Tuesday, March 25, 2014
The 30 year old detention
Is there anyone who hears Simple Minds "(Don't You) Forget About Me" that doesn't get a little flutter inside? It brings back a flood of a time in our lives that we long to revisit even if only for a day. Even today's generation raves about how lucky those of us who grew up in some part of the 80's had it from movies to music. (No one ever seems to embrace the fashion though. I love it. I know some of it is making a comeback but not the good stuff that requires a can of Aqua Net. I want big hair...pronto!)
We watched The Breakfast Club last night on the 30th anniversary of the date of detention and being the nerds we are, ended up getting in a big philosophical conversation. The Mr and I weren't in high school or even near it when this came out so this was kind of our impression of what high school would be like. I remember I was so scared my first day of high school that I made some fake barf (gravy, ketchup and the dog's Alpo worked best) and hid it in my room. Before the alarm went off, I made a yak sound and chucked it on the bedspread. I got out of my first day of high school. I don't know what I thought I would do when I eventually had to go because I was then a day or two behind everyone else who had those days to get in their groove.
What an idiot.
I would say if I had to classify myself, it wouldn't be any of the genre's presented in this John Hughes classic. I considered myself a "neutral." I was friends with pretty much any clique and I was a "collector of strays" according to my mother. I was the new kid every year from kindergarten until 5th grade so I had an empathy for new kids with that look of fear on their faces. I was given the opportunity to be part of flags and travel with the cheerleaders and jocks for the whole freshman year and I saw who my flagmates would be and I wasn't having it. I had to be true to myself and being stuck with those stuck up bitches would not make for a fun freshman year for me. I only knew 3 cheerleaders who were human beings not concerned with social status and the rest of them perpetuated every stereotype of the "sporto." My high school experience wasn't one that I prayed was over fast because of bullying like some but I didn't feel like I peaked then and it's been all down hill since. It was four years of my life and I do have some good memories but I have no need to go to reunions. The people I would want to see don't go to them either. It was a blip on my life radar and it resembled nothing in any John Hughes movie.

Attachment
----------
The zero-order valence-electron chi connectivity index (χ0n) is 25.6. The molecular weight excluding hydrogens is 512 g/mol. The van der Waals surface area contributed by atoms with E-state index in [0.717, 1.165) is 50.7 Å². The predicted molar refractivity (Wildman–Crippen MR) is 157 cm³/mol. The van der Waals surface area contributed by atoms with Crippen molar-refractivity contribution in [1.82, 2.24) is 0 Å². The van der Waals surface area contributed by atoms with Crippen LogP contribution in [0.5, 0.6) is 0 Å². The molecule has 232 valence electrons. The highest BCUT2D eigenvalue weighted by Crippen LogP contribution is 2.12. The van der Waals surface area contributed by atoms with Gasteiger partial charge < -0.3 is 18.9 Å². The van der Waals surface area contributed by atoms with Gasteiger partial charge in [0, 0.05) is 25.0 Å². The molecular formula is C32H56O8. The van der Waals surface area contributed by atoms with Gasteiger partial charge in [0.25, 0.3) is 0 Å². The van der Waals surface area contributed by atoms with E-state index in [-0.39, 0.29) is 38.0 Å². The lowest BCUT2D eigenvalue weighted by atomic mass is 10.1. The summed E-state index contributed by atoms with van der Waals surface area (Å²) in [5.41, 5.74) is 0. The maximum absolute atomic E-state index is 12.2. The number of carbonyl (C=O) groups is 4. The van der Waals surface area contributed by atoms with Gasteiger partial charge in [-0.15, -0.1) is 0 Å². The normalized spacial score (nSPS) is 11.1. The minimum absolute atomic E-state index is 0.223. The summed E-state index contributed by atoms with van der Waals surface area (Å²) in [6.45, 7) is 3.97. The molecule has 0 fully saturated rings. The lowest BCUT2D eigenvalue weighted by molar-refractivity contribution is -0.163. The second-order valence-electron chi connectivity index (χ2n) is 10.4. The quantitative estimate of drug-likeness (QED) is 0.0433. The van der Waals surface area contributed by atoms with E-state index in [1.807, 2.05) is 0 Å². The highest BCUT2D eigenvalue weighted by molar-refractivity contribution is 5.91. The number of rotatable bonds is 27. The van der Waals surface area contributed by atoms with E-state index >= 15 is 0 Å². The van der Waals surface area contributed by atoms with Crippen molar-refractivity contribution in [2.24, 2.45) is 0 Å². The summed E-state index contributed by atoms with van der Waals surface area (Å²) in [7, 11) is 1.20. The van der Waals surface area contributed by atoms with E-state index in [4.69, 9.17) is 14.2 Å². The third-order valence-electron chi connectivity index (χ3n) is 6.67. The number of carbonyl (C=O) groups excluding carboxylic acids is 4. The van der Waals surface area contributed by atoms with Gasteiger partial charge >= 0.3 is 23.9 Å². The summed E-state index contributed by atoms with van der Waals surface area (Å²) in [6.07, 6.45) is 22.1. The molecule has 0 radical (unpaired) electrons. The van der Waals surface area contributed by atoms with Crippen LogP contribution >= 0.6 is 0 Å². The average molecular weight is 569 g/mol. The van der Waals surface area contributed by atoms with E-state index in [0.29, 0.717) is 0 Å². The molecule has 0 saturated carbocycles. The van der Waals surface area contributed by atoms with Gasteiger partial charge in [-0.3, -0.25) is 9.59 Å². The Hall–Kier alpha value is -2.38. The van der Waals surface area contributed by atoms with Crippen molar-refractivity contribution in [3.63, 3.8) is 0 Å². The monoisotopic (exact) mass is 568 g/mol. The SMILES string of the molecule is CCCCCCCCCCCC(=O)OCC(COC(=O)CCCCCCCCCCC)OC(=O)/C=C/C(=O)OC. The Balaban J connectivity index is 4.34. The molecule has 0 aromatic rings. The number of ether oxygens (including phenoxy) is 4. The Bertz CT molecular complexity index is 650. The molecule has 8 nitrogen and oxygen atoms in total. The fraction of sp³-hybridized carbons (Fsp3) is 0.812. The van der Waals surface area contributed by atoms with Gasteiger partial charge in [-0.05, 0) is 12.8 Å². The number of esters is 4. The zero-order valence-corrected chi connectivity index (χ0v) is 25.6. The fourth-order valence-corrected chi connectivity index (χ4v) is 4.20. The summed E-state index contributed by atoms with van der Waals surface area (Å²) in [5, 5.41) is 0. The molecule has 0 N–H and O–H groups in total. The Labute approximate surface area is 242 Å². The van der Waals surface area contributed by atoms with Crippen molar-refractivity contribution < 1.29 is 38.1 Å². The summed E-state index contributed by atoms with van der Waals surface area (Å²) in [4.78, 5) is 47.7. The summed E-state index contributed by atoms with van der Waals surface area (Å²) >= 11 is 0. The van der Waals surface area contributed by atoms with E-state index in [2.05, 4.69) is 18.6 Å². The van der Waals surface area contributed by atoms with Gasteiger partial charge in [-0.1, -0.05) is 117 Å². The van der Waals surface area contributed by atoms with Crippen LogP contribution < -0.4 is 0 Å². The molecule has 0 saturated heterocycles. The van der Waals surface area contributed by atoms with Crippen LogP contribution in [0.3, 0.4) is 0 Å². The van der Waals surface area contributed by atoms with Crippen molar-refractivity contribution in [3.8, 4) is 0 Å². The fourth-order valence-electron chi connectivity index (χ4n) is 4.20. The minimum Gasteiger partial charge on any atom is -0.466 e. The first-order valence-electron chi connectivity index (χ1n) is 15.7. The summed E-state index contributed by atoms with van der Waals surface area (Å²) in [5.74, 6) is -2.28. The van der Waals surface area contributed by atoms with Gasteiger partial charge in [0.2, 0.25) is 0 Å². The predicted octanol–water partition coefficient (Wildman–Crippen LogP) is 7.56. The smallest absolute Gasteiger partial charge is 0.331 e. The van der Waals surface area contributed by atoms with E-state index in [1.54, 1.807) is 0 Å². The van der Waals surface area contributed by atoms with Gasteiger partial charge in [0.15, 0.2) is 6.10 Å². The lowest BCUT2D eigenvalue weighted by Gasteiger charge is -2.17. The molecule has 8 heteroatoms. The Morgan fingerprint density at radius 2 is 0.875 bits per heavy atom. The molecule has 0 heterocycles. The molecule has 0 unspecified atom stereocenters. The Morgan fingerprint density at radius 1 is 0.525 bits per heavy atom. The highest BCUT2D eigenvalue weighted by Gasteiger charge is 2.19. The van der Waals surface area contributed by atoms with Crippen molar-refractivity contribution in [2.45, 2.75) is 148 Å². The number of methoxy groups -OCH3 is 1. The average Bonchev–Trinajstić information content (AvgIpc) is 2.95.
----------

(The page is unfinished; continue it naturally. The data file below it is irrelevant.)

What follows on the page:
The Mr and I lamented over how much we could now relate to Richard Vernon's perspective.
VERNON You think about this...when you get old, these kids; when I get old, they're gonna be runnin' the country.
VERNON Now this is the thought that wakes me up in the middle of the night... That when I get older, these kids are gonna take care of me...
CARL I wouldn't count on it.
It's one of those things when you're that age. No matter if you get along with your parents or not (it was just mom and I and we were cool), you just feel like you have some kind of insight that your parents can't possibly relate to no matter how hard they try. To a degree, you're right. They won't know what it's like to go to school in your day and the pressures of the current generation. When people tell you crap like "enjoy these years, they fly by so fast" when you just desperately want to be older and have more freedom, the most you can manage is a solid eye roll and "whatever, old fart" under your breath. You think because they can't relate to your technology or the pressures you face that they have no life lessons to pass on. You think it's a sign of them getting old and being even more disconnected. But what many high school kids don't get is what Hall and Oates said so well "believe it or not, there's life after high school." High school is your whole world and life at that time and it feels like everything that happens then is the best or worst thing you could ever go through. There's no telling a kid that it gets better or that the things they feel so deeply now will have them one day shaking their heads at the thought they ever thought it was that big of a deal. It's all lessons you can try to tell them but ultimately they need to learn it for themselves.
There are always lessons in John Hughes movies and even as adults, we still see new things to talk about and common threads that weave together generations. I feel so lucky to have those movies as the precursor to what I thought high school would be like. I may not have had a dude as hot as John Bender but we all know the tough acting but lovable "hood." I may not have had a faction of rich kids in our school but we definitely had people who thought their shit didn't stink. We all know adorable "dorks" like Brian Johnson and they were harmless and often some of the most compassionate people in school that are now bosses of major conglomerates. There's always the weird girl in the corner who doesn't know what to do with herself and is kind of a loner. There will always be a jock that is out to please his parents or friends and question "why the hell am I playing football/wrestling/playing basketball...I don't even like it." (Sound familiar Mr.)
So while high school might not have been as glamorous looking as it was in John Hughes world, it did give a little insight to what could be waiting for us. If nothing else, it gave us quotes to make it through our own experience.
"Eat my shorts."
"Screws fall out all the time, the world is an imperfect place."
"So it's sorta social, demented and sad, but social."
"Does Barry Manilow know that you raid his wardrobe?"
"You're a neo maxi zoom dweebie, what would you be doing if you weren't out making yourself a better citizen?"
What was your high school experience like? What's your favorite John Hughes movie?
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